When you look behind the terrible numbers, people are coming together in profound ways.
45% of people report that the coronavirus crisis has had a negative impact on their mental health.
That number, from a Kaiser Foundation study released in early April, is up from 32% in March. An increase in worry and stress fuels the jump.
People’s suffering shows the great concern we have for each other. While answers to questions about healthcare show people are worried about hospitals being overwhelmed and unable to treat them if they get sick, the largest reported stressor about the healthcare system is that so many (88%) worry that healthcare workers will not have enough protective equipment and may become ill themselves.
Of those healthcare workers, 64% believe they or a family member will get sick from the virus.
The focus on community, and how that focus impacts people’s levels of worry and stress, extends to the small businesses that survey respondents frequent. 85% fear businesses in their community will close permanently.
57%, up from 35% in March, believe they will get infected at work, but they can’t afford to stay home and must continue to go out and serve others.
Shockingly, 40% have lost their jobs or had wages or hours reduced because of the crisis. 72% of adults who earn less than $40,000 a year are in this group.
As reported numbers of new cases appear to be leveling, very few think the economy will return to pre-covid-19 levels. Slowly, the main stressors swing from the virus’ impact on health to the quarantine’s impact on the economy.
52% feel strongly that before the crisis is over they will be laid off or lose their job.
Even so, 80% feel “the U.S. should take measures aimed at slowing the spread of the coronavirus while more widespread testing becomes available, even if that means many businesses will have to stay closed.” Even if this entails great personal sacrifice on behalf of others.
Only 14% favor re-opening the economy sooner and facing the risk that potentially more people will continue to get sick and die.
Obviously, people care about others as much as, maybe even more than, they care about themselves. This community focus will help us rebuild when the health situation improves. But when it will improve is a big question.
Even with the measures taken so far, 75% believe the worst is yet to come. Only 13% say the worst is behind us.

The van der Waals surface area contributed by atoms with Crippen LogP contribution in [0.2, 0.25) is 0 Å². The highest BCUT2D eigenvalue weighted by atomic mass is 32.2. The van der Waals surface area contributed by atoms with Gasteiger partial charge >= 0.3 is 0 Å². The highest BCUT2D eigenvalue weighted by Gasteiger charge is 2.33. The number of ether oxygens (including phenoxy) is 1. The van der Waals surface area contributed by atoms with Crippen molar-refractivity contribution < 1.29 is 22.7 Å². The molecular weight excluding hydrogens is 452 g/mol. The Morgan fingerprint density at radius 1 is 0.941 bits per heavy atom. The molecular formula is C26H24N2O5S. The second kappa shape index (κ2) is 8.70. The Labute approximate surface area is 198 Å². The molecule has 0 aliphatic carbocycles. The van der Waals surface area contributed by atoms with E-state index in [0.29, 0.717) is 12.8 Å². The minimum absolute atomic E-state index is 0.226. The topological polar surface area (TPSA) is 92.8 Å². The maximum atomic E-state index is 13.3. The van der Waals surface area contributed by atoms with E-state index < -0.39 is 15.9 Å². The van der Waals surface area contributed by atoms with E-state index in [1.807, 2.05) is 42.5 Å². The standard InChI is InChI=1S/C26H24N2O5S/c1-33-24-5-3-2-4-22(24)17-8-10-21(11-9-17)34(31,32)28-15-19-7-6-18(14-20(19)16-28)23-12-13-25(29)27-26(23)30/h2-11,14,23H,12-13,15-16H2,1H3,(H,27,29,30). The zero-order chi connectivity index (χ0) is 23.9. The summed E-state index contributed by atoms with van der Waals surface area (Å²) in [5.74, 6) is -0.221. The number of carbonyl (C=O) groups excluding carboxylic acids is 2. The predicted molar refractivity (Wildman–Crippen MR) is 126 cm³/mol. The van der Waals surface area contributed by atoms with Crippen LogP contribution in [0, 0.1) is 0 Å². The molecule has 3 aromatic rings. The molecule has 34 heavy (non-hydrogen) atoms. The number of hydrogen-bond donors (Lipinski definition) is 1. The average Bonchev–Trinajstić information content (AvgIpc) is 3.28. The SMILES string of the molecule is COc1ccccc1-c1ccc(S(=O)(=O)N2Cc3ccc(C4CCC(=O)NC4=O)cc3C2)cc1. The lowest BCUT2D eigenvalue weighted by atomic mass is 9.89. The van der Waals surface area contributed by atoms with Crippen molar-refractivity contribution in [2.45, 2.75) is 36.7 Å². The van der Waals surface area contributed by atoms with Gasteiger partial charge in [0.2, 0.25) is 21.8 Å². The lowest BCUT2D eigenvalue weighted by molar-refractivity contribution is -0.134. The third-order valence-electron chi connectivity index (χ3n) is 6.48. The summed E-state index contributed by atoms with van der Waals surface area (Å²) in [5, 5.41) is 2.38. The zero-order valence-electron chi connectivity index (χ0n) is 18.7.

When health and economic statistics combine, some of the most distressing numbers emerge. 53% believe they will not be able to afford testing if it becomes required for work, school or travel.
The impact of the crisis on the uninsured is doubly distressing. To quote from the study: “Prior to the coronavirus outbreak in the U.S., there were already nearly 28 million people in the U.S. between ages 18 and 64 who did not have health insurance. While most of the uninsured have a full-time worker in their family, many report they do not have access to coverage through a job and some people, particularly lower-income adults in states that did not expand Medicaid, are ineligible for financial assistance to help pay for coverage.
“While Congress has provided some relief, this is limited to testing and is a state option. Among these includes almost 6 million uninsured people who are at high risk for a serious illness related to COVID-19. Overall, eight in ten (82%) uninsured adults ages 18-64 say they are worried about not being able to afford testing or treatment for coronavirus if they need it.”
Partisan numbers throughout the survey reveal a community coming together. Across almost all measures, in March Democrats thought the crisis was much worse than Republicans did. In April those numbers have converged, and the rank and file of both parties see a similar crisis and share similar concerns for community and needs for solutions.
With the negative impact worry and stress have on mental and physical health, people are beginning to seek help and treatment. It’s troublesome that, due to the overwhelming response to covid-19 patients, 34% have been unable to receive medical care for conditions unrelated to coronavirus.
Resources exist, but with people following social distancing measures (92%) and stay at home orders (88%), few can reach out for help. Telehealth and teletherapy are becoming more common and more accepted, although whether or not insurance will pay for these services is sketchy.
The world is changing. Just a few months ago these stressors were the stuff of dystopian fiction. Now it’s the world we live in. While on first glance the stats in the Kaiser Foundation report are bleak, a careful reading shows the great confidence we have in community, and the reliance we have on each other.
If we can hold that sense of community, we can overcome the challenges of this healthcare and economic crisis.
George Hofmann’s book Resilience: Handling Anxiety in a Time of Crisis is available now.